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The Sandstorm

The student news site of Amarillo High School

The Sandstorm

The student news site of Amarillo High School

The Sandstorm


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The Critical Critic reviews Hallmark Movies

The good, bad and ugly of the holiday movie tradition

Hallmark movies have streamed on cable for all the families sitting at home by their cozy fireplaces to enjoy. Hallmark movies, in their simplest sense, are the equivalent of weak coffee. Not much to it but with enough creamer to make it good.  From Missing Pieces to Love, Lights, Hanukkah, Hallmark has and forever will have a place in our hearts as emotional roller coasters that remind us how okay our lives have been.

 Ira Finkelstein’s Christmas (All I Want Is Christmas)(2012)

All I Want Is Christmas tells the story of two boys who switch lives in an airport in order to spend their holidays at the opposite boys’ houses. One would think the plot ended there, but no, one of the boys happens to be Jewish. Aside from the plot holes, bad acting, and incredibly inaccurate reaction towards the Jewish community’s feelings of the birth of Christ, the plot could work. Yet fails to, and instead gives the audience an oddly unrealistic story written by Christian Jews who completely missed the idea of the true meaning of Christmas. I am strangely not offended by this movie due to its on point facts about the Jewish religion.

Pete’s Christmas (2013) 

Zachary Gordon paves his way to “The Top Ten Kid Actors Who Failed as Adults” in Nisha Ganatra’s Pete’s Christmas. The story of a boy who, unexplained in the film, wakes up to relive the same Christmas day over and over again. The plot in the beginning steers towards the protagonist’s main goal, which is winning the heart of the new girl next door. Yet, spoiler alert, it ends with him fixing his relationship with his father and grandfather. Although, this movie does give the audience a great view on the middle child’s perspective of life, it dissolves when it tries to fix the ideas of daddy issues.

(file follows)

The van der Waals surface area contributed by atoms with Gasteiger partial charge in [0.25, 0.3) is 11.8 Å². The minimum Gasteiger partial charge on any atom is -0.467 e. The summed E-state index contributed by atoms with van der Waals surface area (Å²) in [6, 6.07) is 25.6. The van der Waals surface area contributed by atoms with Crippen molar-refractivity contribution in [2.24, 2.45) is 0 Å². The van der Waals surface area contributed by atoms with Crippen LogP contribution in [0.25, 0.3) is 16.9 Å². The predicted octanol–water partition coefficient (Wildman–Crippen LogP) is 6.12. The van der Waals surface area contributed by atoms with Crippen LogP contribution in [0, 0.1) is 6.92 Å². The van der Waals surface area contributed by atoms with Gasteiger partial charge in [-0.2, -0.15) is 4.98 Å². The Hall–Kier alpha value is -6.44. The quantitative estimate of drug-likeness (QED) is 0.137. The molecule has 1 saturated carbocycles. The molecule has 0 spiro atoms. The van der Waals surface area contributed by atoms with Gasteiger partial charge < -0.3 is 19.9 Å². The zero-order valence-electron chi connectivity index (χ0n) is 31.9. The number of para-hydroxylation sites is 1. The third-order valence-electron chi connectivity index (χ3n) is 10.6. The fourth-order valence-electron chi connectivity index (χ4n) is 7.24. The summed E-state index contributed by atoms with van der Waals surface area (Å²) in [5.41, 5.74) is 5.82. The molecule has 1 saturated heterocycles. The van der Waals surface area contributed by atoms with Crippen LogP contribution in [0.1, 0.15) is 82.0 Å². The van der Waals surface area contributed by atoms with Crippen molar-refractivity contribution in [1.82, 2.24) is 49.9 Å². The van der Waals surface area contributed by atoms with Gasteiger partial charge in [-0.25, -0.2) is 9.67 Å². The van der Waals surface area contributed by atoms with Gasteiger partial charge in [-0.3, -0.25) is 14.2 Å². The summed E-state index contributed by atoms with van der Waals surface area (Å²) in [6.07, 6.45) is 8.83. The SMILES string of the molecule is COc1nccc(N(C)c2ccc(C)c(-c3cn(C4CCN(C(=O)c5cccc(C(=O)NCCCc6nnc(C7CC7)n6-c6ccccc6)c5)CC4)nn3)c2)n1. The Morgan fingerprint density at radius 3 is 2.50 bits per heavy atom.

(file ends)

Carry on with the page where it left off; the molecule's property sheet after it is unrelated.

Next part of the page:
Snowglobe (2007) 

By all means, one could argue that this film is ahead of its time. This story tells the story of a Cuban woman who falls in love with a man whom she meets inside a magical snow globe. Aside from the CGI and one plot hole, I find no fault in this film. Joking, this movie is only a bit better than any other hallmark movie, and leaves the audience with many questions about the characters in the movie. At some points in the film, the acting is so bad that one wishes the snow globe in the movie was the same snow globe Charlie Kane drops in Orson Welles’s Citizen Kane (1941).

All of my Heart (2015)

A perfect example of enough is better than too much. This movie, although only an hour long, fails only once in its plot. Yet this will happen when one plays with fire. This beautiful story of two characters who contrast each other in such a way that fits so perfectly together in the end, shows the audience the bright future of Hallmark. This movie was so successful that the film got not one but two sequels. Brennan Elliott nails the role of a character who has to choose between love and money. Although, like all good things, it came down to this: cinematography. This movie failed when the director decided to shoot it like a skit from Saturday Night Live. 

A Christmas Wedding Tail (2011) 

Two middle aged people with kids come together by the luck of their telepathically speaking dogs. Other than the fact that they decided to get married very quickly, considering they both had lives behind them, the reason they stay together in the end is dogs. This one speaks for itself, “I hope you’re in the mood for a good old fashioned Christmas tail.” This movie brought all the clichés and put them together. Although the actress in this movie nails it, the written comedy kills it. By the time I survived this hour long tourture, my brain cells fried, and out of the happy pills my doctor prescribed me. Unless one’s looking for a physiological form of torture I wouldn’t recommend this movie to anyone.

All in all when looking and rating hallmark movies, one must consider that they only have a budget of 2 million dollars. Oh wait…no you can’t. I say, considering how some independent films managed to become Hollywood masterpieces with less than that.  Paranormal Activity (2007) did it with $15,000 dollars. In all seriousness, Hallmarks movies cannot compare to true cinema, they appeal to the people.

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About the Contributor
Isai Carmona
Isai Carmona, Writer/Graphic Designer
Hi my name is Isai; I don’t know why I’m on staff, but then again I don’t know a lot of things. I do enjoy a good book though.